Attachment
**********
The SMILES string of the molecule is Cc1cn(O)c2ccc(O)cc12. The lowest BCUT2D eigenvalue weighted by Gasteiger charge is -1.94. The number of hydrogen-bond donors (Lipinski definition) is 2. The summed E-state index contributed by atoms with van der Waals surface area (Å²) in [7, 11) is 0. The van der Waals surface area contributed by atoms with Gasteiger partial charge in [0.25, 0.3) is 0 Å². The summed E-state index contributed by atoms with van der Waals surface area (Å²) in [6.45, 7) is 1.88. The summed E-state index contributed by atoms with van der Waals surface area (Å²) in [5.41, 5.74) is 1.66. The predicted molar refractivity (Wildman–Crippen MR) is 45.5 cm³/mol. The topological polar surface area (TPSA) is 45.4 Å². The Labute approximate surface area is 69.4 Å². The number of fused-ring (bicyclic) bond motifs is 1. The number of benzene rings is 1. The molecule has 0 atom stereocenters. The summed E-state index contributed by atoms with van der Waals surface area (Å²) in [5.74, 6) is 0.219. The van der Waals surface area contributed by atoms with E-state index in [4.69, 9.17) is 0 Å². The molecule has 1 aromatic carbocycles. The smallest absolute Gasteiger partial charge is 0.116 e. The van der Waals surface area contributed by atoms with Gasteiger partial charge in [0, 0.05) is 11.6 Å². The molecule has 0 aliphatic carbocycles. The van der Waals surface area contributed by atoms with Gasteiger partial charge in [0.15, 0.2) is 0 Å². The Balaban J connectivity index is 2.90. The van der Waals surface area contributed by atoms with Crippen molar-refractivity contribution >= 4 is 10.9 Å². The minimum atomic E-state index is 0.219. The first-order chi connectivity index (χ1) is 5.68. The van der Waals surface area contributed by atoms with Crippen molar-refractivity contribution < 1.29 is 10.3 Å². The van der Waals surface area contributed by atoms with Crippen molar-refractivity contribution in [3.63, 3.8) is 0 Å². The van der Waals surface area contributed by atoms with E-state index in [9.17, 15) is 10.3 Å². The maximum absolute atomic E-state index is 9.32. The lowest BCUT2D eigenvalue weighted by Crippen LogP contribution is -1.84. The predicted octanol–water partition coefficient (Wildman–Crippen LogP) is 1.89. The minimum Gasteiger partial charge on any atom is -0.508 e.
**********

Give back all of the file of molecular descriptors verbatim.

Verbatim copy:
The SMILES string of the molecule is Cc1cn(O)c2ccc(O)cc12. The lowest BCUT2D eigenvalue weighted by Gasteiger charge is -1.94. The number of hydrogen-bond donors (Lipinski definition) is 2. The summed E-state index contributed by atoms with van der Waals surface area (Å²) in [7, 11) is 0. The van der Waals surface area contributed by atoms with Gasteiger partial charge in [0.25, 0.3) is 0 Å². The summed E-state index contributed by atoms with van der Waals surface area (Å²) in [6.45, 7) is 1.88. The summed E-state index contributed by atoms with van der Waals surface area (Å²) in [5.41, 5.74) is 1.66. The predicted molar refractivity (Wildman–Crippen MR) is 45.5 cm³/mol. The topological polar surface area (TPSA) is 45.4 Å². The Labute approximate surface area is 69.4 Å². The number of fused-ring (bicyclic) bond motifs is 1. The number of benzene rings is 1. The molecule has 0 atom stereocenters. The summed E-state index contributed by atoms with van der Waals surface area (Å²) in [5.74, 6) is 0.219. The van der Waals surface area contributed by atoms with E-state index in [4.69, 9.17) is 0 Å². The molecule has 1 aromatic carbocycles. The smallest absolute Gasteiger partial charge is 0.116 e. The van der Waals surface area contributed by atoms with Gasteiger partial charge in [0, 0.05) is 11.6 Å². The molecule has 0 aliphatic carbocycles. The van der Waals surface area contributed by atoms with Gasteiger partial charge in [0.15, 0.2) is 0 Å². The Balaban J connectivity index is 2.90. The van der Waals surface area contributed by atoms with Crippen molar-refractivity contribution >= 4 is 10.9 Å². The minimum atomic E-state index is 0.219. The first-order chi connectivity index (χ1) is 5.68. The van der Waals surface area contributed by atoms with Crippen molar-refractivity contribution < 1.29 is 10.3 Å². The van der Waals surface area contributed by atoms with Crippen molar-refractivity contribution in [3.63, 3.8) is 0 Å². The van der Waals surface area contributed by atoms with E-state index in [9.17, 15) is 10.3 Å². The maximum absolute atomic E-state index is 9.32. The lowest BCUT2D eigenvalue weighted by Crippen LogP contribution is -1.84. The predicted octanol–water partition coefficient (Wildman–Crippen LogP) is 1.89. The minimum Gasteiger partial charge on any atom is -0.508 e.